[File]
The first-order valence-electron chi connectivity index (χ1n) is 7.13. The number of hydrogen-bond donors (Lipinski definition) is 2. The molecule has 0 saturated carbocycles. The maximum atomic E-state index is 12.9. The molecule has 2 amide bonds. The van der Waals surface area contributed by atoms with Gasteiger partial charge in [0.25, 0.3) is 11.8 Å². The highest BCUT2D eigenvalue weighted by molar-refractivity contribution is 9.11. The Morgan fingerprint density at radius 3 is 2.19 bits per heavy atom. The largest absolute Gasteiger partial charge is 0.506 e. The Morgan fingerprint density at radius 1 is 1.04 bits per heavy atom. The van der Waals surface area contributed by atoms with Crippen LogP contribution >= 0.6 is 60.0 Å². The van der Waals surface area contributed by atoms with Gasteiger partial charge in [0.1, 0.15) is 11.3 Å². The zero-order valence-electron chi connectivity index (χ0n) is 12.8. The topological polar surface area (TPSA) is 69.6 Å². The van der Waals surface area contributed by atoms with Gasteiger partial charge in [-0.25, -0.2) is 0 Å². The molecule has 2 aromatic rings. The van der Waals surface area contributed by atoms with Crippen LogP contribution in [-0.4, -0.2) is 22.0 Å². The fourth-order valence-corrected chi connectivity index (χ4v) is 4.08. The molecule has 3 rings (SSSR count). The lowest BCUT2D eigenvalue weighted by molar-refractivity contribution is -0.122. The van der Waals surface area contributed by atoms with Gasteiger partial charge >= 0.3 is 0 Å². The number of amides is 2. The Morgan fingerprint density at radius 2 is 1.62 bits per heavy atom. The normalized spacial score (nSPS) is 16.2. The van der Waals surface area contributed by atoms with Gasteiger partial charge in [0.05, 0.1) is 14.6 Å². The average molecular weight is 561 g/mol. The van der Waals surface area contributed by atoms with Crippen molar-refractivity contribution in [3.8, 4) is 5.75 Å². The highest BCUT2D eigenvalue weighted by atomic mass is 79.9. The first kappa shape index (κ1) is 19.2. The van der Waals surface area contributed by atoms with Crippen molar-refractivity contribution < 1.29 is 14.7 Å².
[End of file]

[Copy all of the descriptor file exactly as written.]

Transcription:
The first-order valence-electron chi connectivity index (χ1n) is 7.13. The number of hydrogen-bond donors (Lipinski definition) is 2. The molecule has 0 saturated carbocycles. The maximum atomic E-state index is 12.9. The molecule has 2 amide bonds. The van der Waals surface area contributed by atoms with Gasteiger partial charge in [0.25, 0.3) is 11.8 Å². The highest BCUT2D eigenvalue weighted by molar-refractivity contribution is 9.11. The Morgan fingerprint density at radius 3 is 2.19 bits per heavy atom. The largest absolute Gasteiger partial charge is 0.506 e. The Morgan fingerprint density at radius 1 is 1.04 bits per heavy atom. The van der Waals surface area contributed by atoms with Crippen LogP contribution >= 0.6 is 60.0 Å². The van der Waals surface area contributed by atoms with Gasteiger partial charge in [0.1, 0.15) is 11.3 Å². The zero-order valence-electron chi connectivity index (χ0n) is 12.8. The topological polar surface area (TPSA) is 69.6 Å². The van der Waals surface area contributed by atoms with Gasteiger partial charge in [-0.25, -0.2) is 0 Å². The molecule has 2 aromatic rings. The van der Waals surface area contributed by atoms with Crippen LogP contribution in [-0.4, -0.2) is 22.0 Å². The fourth-order valence-corrected chi connectivity index (χ4v) is 4.08. The molecule has 3 rings (SSSR count). The lowest BCUT2D eigenvalue weighted by molar-refractivity contribution is -0.122. The van der Waals surface area contributed by atoms with Gasteiger partial charge >= 0.3 is 0 Å². The number of amides is 2. The Morgan fingerprint density at radius 2 is 1.62 bits per heavy atom. The normalized spacial score (nSPS) is 16.2. The van der Waals surface area contributed by atoms with Gasteiger partial charge in [0.05, 0.1) is 14.6 Å². The average molecular weight is 561 g/mol. The van der Waals surface area contributed by atoms with Crippen molar-refractivity contribution in [3.8, 4) is 5.75 Å². The highest BCUT2D eigenvalue weighted by atomic mass is 79.9. The first kappa shape index (κ1) is 19.2. The van der Waals surface area contributed by atoms with Crippen molar-refractivity contribution < 1.29 is 14.7 Å².